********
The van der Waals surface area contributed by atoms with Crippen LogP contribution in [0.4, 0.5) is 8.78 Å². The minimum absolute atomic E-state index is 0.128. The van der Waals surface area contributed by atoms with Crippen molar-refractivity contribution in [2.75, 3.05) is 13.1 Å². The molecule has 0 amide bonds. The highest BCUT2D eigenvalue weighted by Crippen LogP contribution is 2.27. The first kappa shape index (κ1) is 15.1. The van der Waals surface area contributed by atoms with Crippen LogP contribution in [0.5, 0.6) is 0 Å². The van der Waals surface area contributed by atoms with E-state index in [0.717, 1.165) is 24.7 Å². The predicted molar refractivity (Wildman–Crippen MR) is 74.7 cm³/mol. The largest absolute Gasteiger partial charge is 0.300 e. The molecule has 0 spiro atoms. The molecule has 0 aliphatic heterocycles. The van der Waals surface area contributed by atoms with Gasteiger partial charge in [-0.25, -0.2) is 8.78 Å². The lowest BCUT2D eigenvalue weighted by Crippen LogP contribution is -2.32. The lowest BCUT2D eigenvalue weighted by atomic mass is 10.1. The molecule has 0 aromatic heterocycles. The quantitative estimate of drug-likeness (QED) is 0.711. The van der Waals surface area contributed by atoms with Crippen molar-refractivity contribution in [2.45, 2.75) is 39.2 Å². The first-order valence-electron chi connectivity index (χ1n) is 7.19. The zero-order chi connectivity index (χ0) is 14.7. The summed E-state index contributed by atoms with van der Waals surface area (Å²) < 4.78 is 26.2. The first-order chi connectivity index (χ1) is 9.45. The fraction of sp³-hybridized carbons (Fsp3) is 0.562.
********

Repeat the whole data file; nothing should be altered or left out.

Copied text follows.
The van der Waals surface area contributed by atoms with Crippen LogP contribution in [0.4, 0.5) is 8.78 Å². The minimum absolute atomic E-state index is 0.128. The van der Waals surface area contributed by atoms with Crippen molar-refractivity contribution in [2.75, 3.05) is 13.1 Å². The molecule has 0 amide bonds. The highest BCUT2D eigenvalue weighted by Crippen LogP contribution is 2.27. The first kappa shape index (κ1) is 15.1. The van der Waals surface area contributed by atoms with Crippen LogP contribution in [0.5, 0.6) is 0 Å². The van der Waals surface area contributed by atoms with E-state index in [0.717, 1.165) is 24.7 Å². The predicted molar refractivity (Wildman–Crippen MR) is 74.7 cm³/mol. The largest absolute Gasteiger partial charge is 0.300 e. The molecule has 0 spiro atoms. The molecule has 0 aliphatic heterocycles. The van der Waals surface area contributed by atoms with Gasteiger partial charge in [-0.25, -0.2) is 8.78 Å². The lowest BCUT2D eigenvalue weighted by Crippen LogP contribution is -2.32. The lowest BCUT2D eigenvalue weighted by atomic mass is 10.1. The molecule has 0 aromatic heterocycles. The quantitative estimate of drug-likeness (QED) is 0.711. The van der Waals surface area contributed by atoms with Crippen molar-refractivity contribution in [2.45, 2.75) is 39.2 Å². The first-order valence-electron chi connectivity index (χ1n) is 7.19. The zero-order chi connectivity index (χ0) is 14.7. The summed E-state index contributed by atoms with van der Waals surface area (Å²) < 4.78 is 26.2. The first-order chi connectivity index (χ1) is 9.45. The fraction of sp³-hybridized carbons (Fsp3) is 0.562.